Ethan Wragge, a senior at Creighton University, recently sank seven shots in a row in a college basketball game against Villanova. Wragge appeared to have a "hot hand"--it seemed as if he couldn't miss a shot.
But is the "hot hand" a real phenomenon in basketball? Operationally speaking, does making a couple of shots in a row in a basketball game make it more likely that a player will sink the third one? Or the fourth one?
This is a story about replication, effect size, and sample size, as well as creativity in research. Thirty years ago, social psychologists Gilovich, Vallone, and Tversky studied the jump shots of the Philadelphia 76ers, the free throws of the Boston Celtics, and Cornell University students, and concluded that the "hot hand" is a myth. Their data suggested that players are not actually more likely to make their next shot if they'd sunk the ones before. The Wall Street Journal reports:
The reason the authors chose the 76ers as their guinea pigs was far from scientific. NBA statistics were so primitive at the time, Gilovich said, that the 76ers were the test subjects by default: They were the only team that kept useful records of their jump shots.
Times are different in 2014. Teams collect more data about their players. A lot more data:
....statheads say they are now benefiting from a numbers glut. The data driving the latest hot-hand paper comes from the high-resolution, missile-tracking cameras recently installed in every NBA arena that log location coordinates of each player multiple times per second. This essentially turns an ordinary game into a trove of data.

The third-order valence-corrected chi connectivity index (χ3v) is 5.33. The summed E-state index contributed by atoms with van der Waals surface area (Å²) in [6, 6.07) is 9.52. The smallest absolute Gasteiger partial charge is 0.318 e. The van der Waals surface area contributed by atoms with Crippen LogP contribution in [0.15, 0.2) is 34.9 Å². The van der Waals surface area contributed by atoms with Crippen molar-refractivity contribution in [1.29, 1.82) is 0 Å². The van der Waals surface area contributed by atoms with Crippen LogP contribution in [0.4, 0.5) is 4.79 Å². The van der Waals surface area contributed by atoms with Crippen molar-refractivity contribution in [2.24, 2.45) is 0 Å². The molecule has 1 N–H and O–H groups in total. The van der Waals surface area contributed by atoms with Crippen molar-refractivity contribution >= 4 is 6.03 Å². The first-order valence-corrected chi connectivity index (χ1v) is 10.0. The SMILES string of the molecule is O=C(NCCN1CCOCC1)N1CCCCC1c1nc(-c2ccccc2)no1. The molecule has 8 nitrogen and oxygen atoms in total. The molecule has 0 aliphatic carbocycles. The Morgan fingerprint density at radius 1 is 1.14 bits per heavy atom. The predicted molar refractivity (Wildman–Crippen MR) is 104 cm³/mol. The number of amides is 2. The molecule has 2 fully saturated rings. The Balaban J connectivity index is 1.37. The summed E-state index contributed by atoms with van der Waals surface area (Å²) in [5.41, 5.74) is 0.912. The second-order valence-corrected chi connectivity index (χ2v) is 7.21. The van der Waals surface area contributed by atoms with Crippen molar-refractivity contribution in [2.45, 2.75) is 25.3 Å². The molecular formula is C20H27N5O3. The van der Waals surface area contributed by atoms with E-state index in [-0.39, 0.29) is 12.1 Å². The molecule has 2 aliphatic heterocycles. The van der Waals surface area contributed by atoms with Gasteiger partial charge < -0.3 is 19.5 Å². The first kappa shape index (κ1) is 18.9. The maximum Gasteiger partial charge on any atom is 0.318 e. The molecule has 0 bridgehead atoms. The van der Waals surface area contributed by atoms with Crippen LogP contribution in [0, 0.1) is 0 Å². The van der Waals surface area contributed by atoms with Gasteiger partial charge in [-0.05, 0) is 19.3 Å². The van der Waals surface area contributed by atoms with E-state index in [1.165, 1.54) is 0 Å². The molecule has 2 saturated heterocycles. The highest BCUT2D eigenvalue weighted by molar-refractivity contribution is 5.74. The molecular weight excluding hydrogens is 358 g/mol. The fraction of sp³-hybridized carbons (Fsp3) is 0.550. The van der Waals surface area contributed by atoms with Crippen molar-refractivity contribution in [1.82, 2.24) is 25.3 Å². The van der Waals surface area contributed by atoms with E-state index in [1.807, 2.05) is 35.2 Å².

In fact, three Harvard University students analyzed data that had been collected on 70,000 basketball shots. A database of 70,000 basketball shots is much more likely to find a "hot hand" effect than the database from just one team.
Indeed, when the Harvard students analyzed the data, they concluded that
a player can be more likely, not less likely, to make his next shot if he has made several in row. Their hot-hand estimate ranges from a 1.2 to a 2.4 percentage-point increase in likelihood.
This tale illustrates two research methods lessons.
First, in statistical terms, a large sample of 70,000 has a lot more power to detect patterns than a smaller sample. The large sample is like a strong, powerful flashlight--it can find anything. A smaller sample is like a weak candle--you might miss the small stuff.
In other words, you might say that the "hot hand" was there all along--it's just that earlier studies were not powerful enough (did not have enough shots to analyze) to detect it.
Second, we can consider effect size here. The downside, if any, to having a very large, powerful sample, is that even small effect sizes will be statistically significant. And indeed, this article describes a 1.2 to 2.4 percent increase in shooting percentages--is that a large effect, in your opinion?
In other words, this study had a lot of power to detect the hot hand--and they seem to have found it. But it does not seem to have very large impact (effect size) on whether the "hot" player is going to make the shot. In other words, if a player sinks, on average, 55% of his or her shots, the hot hand might increase that to 56 or 57%. Is that worth, as Wragge says, betting on?
Wragge himself said he is a believer. "It's like the automatic, unconscious feeling," he said. "If I hit two in a row, I bet the third one almost always goes in."
Finally, it's important to note that this data set is not only larger, it's also richer. The story reports that the researchers not only analyzed whether a player made a shot. They also analyzed what type of shot it was. Some shots are more difficult than others--and players who feel "hot" are actually more likely to try for more difficult ones. According to the article:
By separating easier shots like open layups from difficult shots like contested three-pointers, they say, they fixed a problem that may have skewed past studies.
Bigger data sets with more information allow researchers to control for extra sources of variability. In this case, by controlling for type of shots in the data, the researchers were able to identify, and control for, noise in their data--making it even more likely they could find the hot hand they were looking for.